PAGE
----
Have you ever detasseled corn? Do you live more than half a mile from your neighbors? Do you care intensely about the Cyclones-Hawkeyes rivalry?
For most Americans, the answer to these questions is "no"...and rightly or wrongly, many outsiders believe Iowa to be a world apart and find it easy to bemoan the statei's first-in-the-nation caucus. Every four years at caucus time come new complaints that the state is too small, rural, agrarian, or ideologically extreme to be representative of the nation. Here's why that view of Iowa might be wrong.
Iowa Conservatism Has Gone Mainstream
Iowans were conservative before conservatism was cool. The Republican Party has shifted to the right over the last several years—a place that Iowa conservatives have been all along. For this reason, "we are poised to be more representative as a national party than we were in 2008," says Dianne Bystrom, director of the Carrie Chapman Catt Center for Women and Politics at Iowa State University. In 2008, former Arkansas Gov. Mike Huckabee, known for his socially conservative views, won the Iowa Republican caucus with 34 percent of the vote, beating former Massachusetts Gov. Mitt Romney by 9 percentage points and besting eventual nominee and Arizona Republican Sen. John McCain by 21 points. "Certainly the Republican caucus in 2008, and it appears perhaps in 2012, reflects a much more conservative side of the Republican party. On the other hand, as a whole, the Republican Party has shifted to the right over the last several years," says Bystrom.
Numbers Don't Lie
Iowa is perhaps smaller, older, and more rural than many other states, but it is perhaps not as corn-farmer-heavy as people might think—roughly 60 percent of the population lives in urban areas. In fact, when a broad spectrum of demographic data are considered, Iowa is among the most representative states in the nation, according to a 2009 study by political scientists from the University of Missouri and the University of Iowa. When a variety of economic, diversity, and social factors were taken into consideration, Iowa was the 12th most representative state in the nation, meaning that it hewed relatively close to national averages on those factors. Sure, there might be 11 other states ahead of it, but Iowa compares particularly well with California, New York, and Texas—high-population states that are also among the least representative.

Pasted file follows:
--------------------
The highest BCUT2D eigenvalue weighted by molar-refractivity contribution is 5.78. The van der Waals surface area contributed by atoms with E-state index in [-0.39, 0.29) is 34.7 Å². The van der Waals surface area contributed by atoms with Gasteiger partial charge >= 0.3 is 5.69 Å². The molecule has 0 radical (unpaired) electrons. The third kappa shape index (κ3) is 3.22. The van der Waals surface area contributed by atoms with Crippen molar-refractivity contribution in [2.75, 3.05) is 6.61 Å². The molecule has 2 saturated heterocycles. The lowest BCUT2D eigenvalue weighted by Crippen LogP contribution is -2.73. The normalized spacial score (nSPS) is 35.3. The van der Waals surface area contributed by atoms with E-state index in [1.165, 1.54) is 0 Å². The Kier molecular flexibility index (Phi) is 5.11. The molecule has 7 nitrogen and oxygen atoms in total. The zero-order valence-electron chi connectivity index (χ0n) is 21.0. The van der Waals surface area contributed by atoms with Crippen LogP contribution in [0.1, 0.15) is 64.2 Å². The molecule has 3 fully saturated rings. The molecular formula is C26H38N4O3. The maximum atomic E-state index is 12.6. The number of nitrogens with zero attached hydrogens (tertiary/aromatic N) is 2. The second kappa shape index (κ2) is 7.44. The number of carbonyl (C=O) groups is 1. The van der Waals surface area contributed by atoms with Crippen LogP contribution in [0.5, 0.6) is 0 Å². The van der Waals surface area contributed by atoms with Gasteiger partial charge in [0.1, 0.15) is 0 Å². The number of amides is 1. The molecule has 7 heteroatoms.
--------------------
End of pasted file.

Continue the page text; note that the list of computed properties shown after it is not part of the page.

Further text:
A Variety of Republicans
Though Iowan Republicans may deviate slightly from the national party, the state's GOP still runs the gamut from far-right to centrist, says Tim Hagle, associate professor of political science at the University of Iowa. In the northwestern part of the state, says Hagle, the counties are "reliably Republican in terms of their voting," electing officials like Rep. Steve King, a member of the House Tea Party Caucus. In the eastern part of the state, home to like Iowa City, the population is more liberal, and Republicans track closer to the center, says Hagle.
Everyone Cares About the Economy
Iowa's unemployment rate is 6.0 percent, as of October—the seventh-lowest unemployment rate in the nation. But that doesn't mean that Iowa isn't suffering with the rest of the country. "Even though we're in better shape based on national averages...we're still in worse shape compared to what we're used to here," says Hagle. Iowa's unemployment rate, he says, tends to track below the nation's , and hovered around 3 to 4 percent throughout the 1990s and early 2000s. This means that uptick to 6 percent is still uncomfortable for Iowans. Iowa also is facing the housing crisis alongside the rest of the nation. According to Realtytrac, Iowa's October foreclosure rate was 1 in 745 units— relatively close to the national rate (1 in 563). Hagle also adds that Iowans care deeply about national economic concerns: "We realize what's going on in the rest of the country, and certainly Iowans are concerned about the debt and deficit."